Buckeyes Complete Perfect Season with Fitting Win over Michigan
By Brandon Castel
COLUMBUS, Ohio — There will be no Big Ten championships, no Heisman Trophies and no BCS bowl games for Urban Meyer and the Buckeyes. This team won’t have a chance to prove whether it truly belongs among the best in college football, but it has one thing no one, not even the NCAA, can take away.
For just the sixth time in school history – and fourth time in the last 60 years – Ohio State will finish the season unbeaten, unblemished and untied following a 26-21 victory over archrival Michigan on Saturday.
“It really hasn't sunk in yet,” Urban Meyer said after the game.
“I want to make sure they're properly recognized as one of the great groups of seniors in the history of this program, however we're going to do that. Maybe we'll get 19 bronze statues somewhere, raise some money.”
The OSU football program should be flush with cash as long as Meyer is walking the sidelines. He has reignited a fanbase that was feeling disenchanted after all the drama and agony of the last year.
He did it his way. He did it for Ohio. He did it for those seniors. He did it for guys like John Simon and Zach Boren. For Etienne Sabino and Nathan Williams and Travis Howard. For Ben Buchanan and Reid Fragel.
But most importantly, he did it because it’s what he does. In one year, Urban Meyer transformed a fatally flawed 6-7 football team into an undefeated football team. It wasn’t a perfect football team, and it certainly wasn’t a perfect win on Saturday.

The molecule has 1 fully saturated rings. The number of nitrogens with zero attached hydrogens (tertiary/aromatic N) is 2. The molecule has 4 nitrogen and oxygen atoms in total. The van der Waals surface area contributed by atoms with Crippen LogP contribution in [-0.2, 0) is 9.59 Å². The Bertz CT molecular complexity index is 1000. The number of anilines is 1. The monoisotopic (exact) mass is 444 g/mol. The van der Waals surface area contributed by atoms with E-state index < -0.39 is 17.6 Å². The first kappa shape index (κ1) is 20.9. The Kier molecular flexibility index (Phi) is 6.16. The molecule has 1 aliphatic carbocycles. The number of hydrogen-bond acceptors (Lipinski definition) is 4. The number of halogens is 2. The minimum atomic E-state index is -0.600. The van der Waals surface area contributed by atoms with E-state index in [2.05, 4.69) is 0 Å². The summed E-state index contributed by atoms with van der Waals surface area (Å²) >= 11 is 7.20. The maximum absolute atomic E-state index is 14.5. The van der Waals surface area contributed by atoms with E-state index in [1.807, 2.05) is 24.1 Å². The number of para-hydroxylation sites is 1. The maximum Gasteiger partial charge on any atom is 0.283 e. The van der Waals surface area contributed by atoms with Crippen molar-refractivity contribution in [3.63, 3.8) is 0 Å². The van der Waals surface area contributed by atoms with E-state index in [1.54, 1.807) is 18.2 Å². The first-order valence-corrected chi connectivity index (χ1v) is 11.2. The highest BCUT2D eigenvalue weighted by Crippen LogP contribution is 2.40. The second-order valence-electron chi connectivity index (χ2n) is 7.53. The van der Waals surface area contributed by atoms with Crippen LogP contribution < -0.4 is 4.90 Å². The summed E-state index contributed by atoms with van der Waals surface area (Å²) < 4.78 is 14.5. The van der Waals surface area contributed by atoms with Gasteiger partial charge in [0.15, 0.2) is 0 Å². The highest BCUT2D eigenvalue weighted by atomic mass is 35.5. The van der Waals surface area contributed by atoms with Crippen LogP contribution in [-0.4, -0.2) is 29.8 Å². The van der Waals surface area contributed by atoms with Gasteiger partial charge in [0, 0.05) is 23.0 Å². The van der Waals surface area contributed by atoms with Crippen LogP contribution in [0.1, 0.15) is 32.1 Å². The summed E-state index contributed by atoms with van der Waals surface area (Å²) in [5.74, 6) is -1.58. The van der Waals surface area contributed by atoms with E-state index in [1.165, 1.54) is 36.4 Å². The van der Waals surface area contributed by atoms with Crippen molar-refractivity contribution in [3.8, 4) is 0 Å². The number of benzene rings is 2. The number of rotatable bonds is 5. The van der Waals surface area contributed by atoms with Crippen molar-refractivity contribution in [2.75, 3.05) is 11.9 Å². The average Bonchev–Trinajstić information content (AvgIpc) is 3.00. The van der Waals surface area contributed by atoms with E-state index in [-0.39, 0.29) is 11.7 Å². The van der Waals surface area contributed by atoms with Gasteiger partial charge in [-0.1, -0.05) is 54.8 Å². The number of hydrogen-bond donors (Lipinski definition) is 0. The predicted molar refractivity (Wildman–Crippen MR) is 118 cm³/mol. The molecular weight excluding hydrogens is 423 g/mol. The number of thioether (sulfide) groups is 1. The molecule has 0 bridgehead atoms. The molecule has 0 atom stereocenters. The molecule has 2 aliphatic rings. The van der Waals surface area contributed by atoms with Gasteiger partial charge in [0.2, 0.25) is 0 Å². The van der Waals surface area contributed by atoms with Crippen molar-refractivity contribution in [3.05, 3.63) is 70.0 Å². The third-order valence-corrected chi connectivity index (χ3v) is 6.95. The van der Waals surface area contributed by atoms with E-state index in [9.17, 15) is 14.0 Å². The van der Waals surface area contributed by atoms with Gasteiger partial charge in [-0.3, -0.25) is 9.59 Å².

The Buckeyes committed nine penalties for 74 yards. They muffed a punt, they allowed 21 points in the first half, they struggled in the red zone and they gave the Michigan Wolverines every opportunity to win the game.
Like they have done all year, these Buckeyes simply found a way to win.
“This team is tough all the way from the seniors to the freshman and extends to the coaching staff,” said senior Zach Boren, who led the Buckeyes with nine tackles on Saturday.
“The way we train, how the coaches drill us, it all comes from turning the little things into big things.”
Even without senior captain John Simon, the Buckeyes overcame a 21-20 halftime deficit at home by shutting out the Wolverines in the second half. After allowing 219 yards of offense in the first half, including a 67-yard touchdown run by Denard Robinson in the final minute, Ohio State’s defense held Michigan to 60 total yards on 21 plays in the second half.
“We made adjustments in the locker room,” said safety Christian Bryant, who knocked down a few big passes on Michigan’s final drive.
“The defensive coaches told us that we needed to stop No. 16 (Robinson) because we knew he wasn’t going to throw the ball because of his wrist.”
Robinson had torched the OSU defense for 124 yards on just six carries in the first half, but Ohio State started crashing its safeties when Robinson was in the game. It forced the Wolverines to go away from their gameplan and resulted in just four carries for the team’s most dynamic player in the second half.
As a result, the Buckeyes were able to control the line of scrimmage, and the clock, with a power rushing attack that was spearheaded by junior tailback Carlos Hyde.